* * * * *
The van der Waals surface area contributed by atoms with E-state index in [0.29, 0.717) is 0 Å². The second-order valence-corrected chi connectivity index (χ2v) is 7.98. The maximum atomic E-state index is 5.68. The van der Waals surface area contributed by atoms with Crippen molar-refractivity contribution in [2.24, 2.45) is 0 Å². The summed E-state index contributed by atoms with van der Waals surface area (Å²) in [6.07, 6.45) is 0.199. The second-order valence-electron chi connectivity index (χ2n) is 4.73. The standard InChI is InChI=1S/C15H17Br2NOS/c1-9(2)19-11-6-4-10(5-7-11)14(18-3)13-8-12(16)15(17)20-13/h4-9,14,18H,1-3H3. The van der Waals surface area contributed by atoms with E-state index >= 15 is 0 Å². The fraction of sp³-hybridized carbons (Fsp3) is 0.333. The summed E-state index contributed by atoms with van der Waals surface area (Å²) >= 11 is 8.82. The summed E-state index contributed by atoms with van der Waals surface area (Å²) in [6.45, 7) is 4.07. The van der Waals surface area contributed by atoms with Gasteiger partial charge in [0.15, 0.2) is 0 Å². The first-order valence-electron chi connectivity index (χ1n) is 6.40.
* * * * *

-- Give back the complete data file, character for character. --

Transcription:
The van der Waals surface area contributed by atoms with E-state index in [0.29, 0.717) is 0 Å². The second-order valence-corrected chi connectivity index (χ2v) is 7.98. The maximum atomic E-state index is 5.68. The van der Waals surface area contributed by atoms with Crippen molar-refractivity contribution in [2.24, 2.45) is 0 Å². The summed E-state index contributed by atoms with van der Waals surface area (Å²) in [6.07, 6.45) is 0.199. The second-order valence-electron chi connectivity index (χ2n) is 4.73. The standard InChI is InChI=1S/C15H17Br2NOS/c1-9(2)19-11-6-4-10(5-7-11)14(18-3)13-8-12(16)15(17)20-13/h4-9,14,18H,1-3H3. The van der Waals surface area contributed by atoms with E-state index >= 15 is 0 Å². The fraction of sp³-hybridized carbons (Fsp3) is 0.333. The summed E-state index contributed by atoms with van der Waals surface area (Å²) >= 11 is 8.82. The summed E-state index contributed by atoms with van der Waals surface area (Å²) in [6.45, 7) is 4.07. The van der Waals surface area contributed by atoms with Gasteiger partial charge in [0.15, 0.2) is 0 Å². The first-order valence-electron chi connectivity index (χ1n) is 6.40.